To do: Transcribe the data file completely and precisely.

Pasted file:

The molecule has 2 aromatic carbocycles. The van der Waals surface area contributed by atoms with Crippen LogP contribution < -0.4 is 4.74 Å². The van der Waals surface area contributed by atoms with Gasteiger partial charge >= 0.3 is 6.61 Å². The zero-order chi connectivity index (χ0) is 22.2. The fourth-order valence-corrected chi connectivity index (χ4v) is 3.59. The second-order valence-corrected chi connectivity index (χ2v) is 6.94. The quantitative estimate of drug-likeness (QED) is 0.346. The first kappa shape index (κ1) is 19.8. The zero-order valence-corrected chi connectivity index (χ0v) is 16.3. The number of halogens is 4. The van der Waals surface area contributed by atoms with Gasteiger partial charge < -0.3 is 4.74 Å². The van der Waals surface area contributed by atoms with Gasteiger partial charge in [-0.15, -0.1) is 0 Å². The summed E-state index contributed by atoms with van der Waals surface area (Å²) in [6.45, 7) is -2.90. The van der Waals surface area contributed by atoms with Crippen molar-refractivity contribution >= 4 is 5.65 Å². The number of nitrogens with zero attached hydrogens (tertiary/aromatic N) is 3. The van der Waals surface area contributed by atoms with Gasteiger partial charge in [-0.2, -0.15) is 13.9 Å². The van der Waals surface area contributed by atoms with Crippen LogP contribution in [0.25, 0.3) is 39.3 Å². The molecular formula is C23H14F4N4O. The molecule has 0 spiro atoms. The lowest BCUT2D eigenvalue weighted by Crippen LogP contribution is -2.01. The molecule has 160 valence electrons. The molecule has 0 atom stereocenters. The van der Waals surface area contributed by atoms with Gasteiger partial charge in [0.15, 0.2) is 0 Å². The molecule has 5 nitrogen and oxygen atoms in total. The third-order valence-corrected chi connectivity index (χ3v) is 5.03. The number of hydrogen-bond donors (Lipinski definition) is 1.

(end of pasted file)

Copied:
The molecule has 2 aromatic carbocycles. The van der Waals surface area contributed by atoms with Crippen LogP contribution < -0.4 is 4.74 Å². The van der Waals surface area contributed by atoms with Gasteiger partial charge >= 0.3 is 6.61 Å². The zero-order chi connectivity index (χ0) is 22.2. The fourth-order valence-corrected chi connectivity index (χ4v) is 3.59. The second-order valence-corrected chi connectivity index (χ2v) is 6.94. The quantitative estimate of drug-likeness (QED) is 0.346. The first kappa shape index (κ1) is 19.8. The zero-order valence-corrected chi connectivity index (χ0v) is 16.3. The number of halogens is 4. The van der Waals surface area contributed by atoms with Gasteiger partial charge < -0.3 is 4.74 Å². The van der Waals surface area contributed by atoms with Gasteiger partial charge in [-0.15, -0.1) is 0 Å². The summed E-state index contributed by atoms with van der Waals surface area (Å²) in [6.45, 7) is -2.90. The van der Waals surface area contributed by atoms with Crippen molar-refractivity contribution >= 4 is 5.65 Å². The number of nitrogens with zero attached hydrogens (tertiary/aromatic N) is 3. The van der Waals surface area contributed by atoms with Gasteiger partial charge in [-0.2, -0.15) is 13.9 Å². The van der Waals surface area contributed by atoms with Crippen LogP contribution in [0.25, 0.3) is 39.3 Å². The molecular formula is C23H14F4N4O. The molecule has 0 spiro atoms. The lowest BCUT2D eigenvalue weighted by Crippen LogP contribution is -2.01. The molecule has 160 valence electrons. The molecule has 0 atom stereocenters. The van der Waals surface area contributed by atoms with Gasteiger partial charge in [0.15, 0.2) is 0 Å². The molecule has 5 nitrogen and oxygen atoms in total. The third-order valence-corrected chi connectivity index (χ3v) is 5.03. The number of hydrogen-bond donors (Lipinski definition) is 1.